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Panthers Notebook: Armanti Edwards impresses throughout minicamp

There are no gold stars or trophies given out at the end of the Carolina Panthers’ minicamp, but if Ron Rivera had a most improved receiver award, it’d go to Armanti Edwards.

The former Appalachian State quarterback and third-round draft pick from 2010 made an impression on his coaches during spring workouts as he tries to position himself to make the final 53-man roster come late August.

“Probably the guy who’s really improved the most during these OTAs and minicamp has been Armanti,” Rivera said Thursday after the final session of mandatory minicamp. “He made a couple really nice plays, I know you guys saw today he made a couple big catches. His development has been really key for us as well.”

Edwards made at least one “really nice play” in each of three days during minicamp. On Thursday, he plucked a Cam Newton pass out of the air, in traffic, going across the middle of the field.

After zero receiving yards on zero catches his first two seasons, Edwards had five grabs for 121 yards last year, including an 82-yard pass and catch against the Redskins.

Rivera reiterated Thursday that he’ll learn more about the team come late July when the Panthers, in full pads, report to Spartanburg for training camp.

The Panthers are likely to keep six receivers on the final 53-man roster, and for the past two preseasons there have been breath-holding moments on whether Edwards would make the cut in late August.

Veteran Steve Smith and Brandon LaFell will enter training camp as locks for the No. 1 and 2 receiving roles. Newcomers Ted Ginn Jr. and Domenik Hixon are expected to vie for the No. 3 role after the Panthers decided against re-signing Louis Murphy after last season.

With that quartet being the top four, that leaves two, possibly three, open receiving spots for Edwards, Kealoha Pilares, Joe Adams and David Gettis. All four of those players spent time on the active roster last season.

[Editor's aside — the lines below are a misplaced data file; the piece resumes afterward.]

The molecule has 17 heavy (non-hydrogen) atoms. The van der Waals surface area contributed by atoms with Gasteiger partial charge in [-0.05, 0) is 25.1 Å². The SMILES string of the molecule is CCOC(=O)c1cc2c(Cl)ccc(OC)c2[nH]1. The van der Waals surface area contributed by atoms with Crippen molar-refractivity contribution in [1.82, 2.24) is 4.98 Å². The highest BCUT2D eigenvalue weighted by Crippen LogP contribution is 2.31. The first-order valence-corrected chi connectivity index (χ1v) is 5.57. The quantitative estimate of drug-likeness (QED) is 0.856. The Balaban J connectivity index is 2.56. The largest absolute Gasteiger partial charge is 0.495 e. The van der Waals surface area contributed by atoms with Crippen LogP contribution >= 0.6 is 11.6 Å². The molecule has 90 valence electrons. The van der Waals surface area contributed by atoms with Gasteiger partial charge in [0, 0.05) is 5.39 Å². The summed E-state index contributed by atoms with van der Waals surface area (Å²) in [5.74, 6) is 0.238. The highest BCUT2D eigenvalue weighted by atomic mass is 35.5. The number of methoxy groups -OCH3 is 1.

Godfrey impressed: Despite uncertainty at three of the four positions in the defensive backfield, free safety Charles Godfrey said this Carolina secondary is further along at this point in the offseason than any other he’s played with.

“I’ve never been a part of a secondary here with the Panthers like I’ve seen now and like I’m a part of now,” Godfrey said.

“When I say that, I’m saying as far as us making plays on the ball, breaking on the ball, challenging receivers, getting close, making interceptions at this time, as far as OTAs. That’s a good sign.”

Rivera has said the only position in the secondary that’s a lock is Godfrey after he was moved from strong to free safety toward the end of the year.

That means the top cornerback role is up for grabs after nine-year corner Chris Gamble retired after being cut by the team this winter. Godfrey had played beside Gamble his entire five-year career at Carolina and admitted it’s odd to not see his old teammate on the practice field.

“Every once in a while it pops up in my head and I’m like, man, it’s kind of weird even walking out here and not seeing Chris,” Godfrey said. “That was a decision that he made and he knows his better than anybody. But it goes on. We move on. We got a couple guys to fill his place but they’re doing pretty good.”

Lotulelei improves: Panthers general manager Dave Gettleman wasted little time when he saw the team could get defensive tackle Star Lotelelei with the No. 13 overall pick in April.

But both he and Rivera knew the Utah product would have to work on his pass-blocking abilities in order to be the best nose tackle he could be. And so far, Rivera likes the improvement he’s seen.

“Star’s done a nice job in terms of his block protection,” Rivera said. “Coming off and playing with his hands is probably the biggest thing that he needs to use,. Use his hands, use his great athletic ability to make plays. That’s been great so I’m excited about that.”

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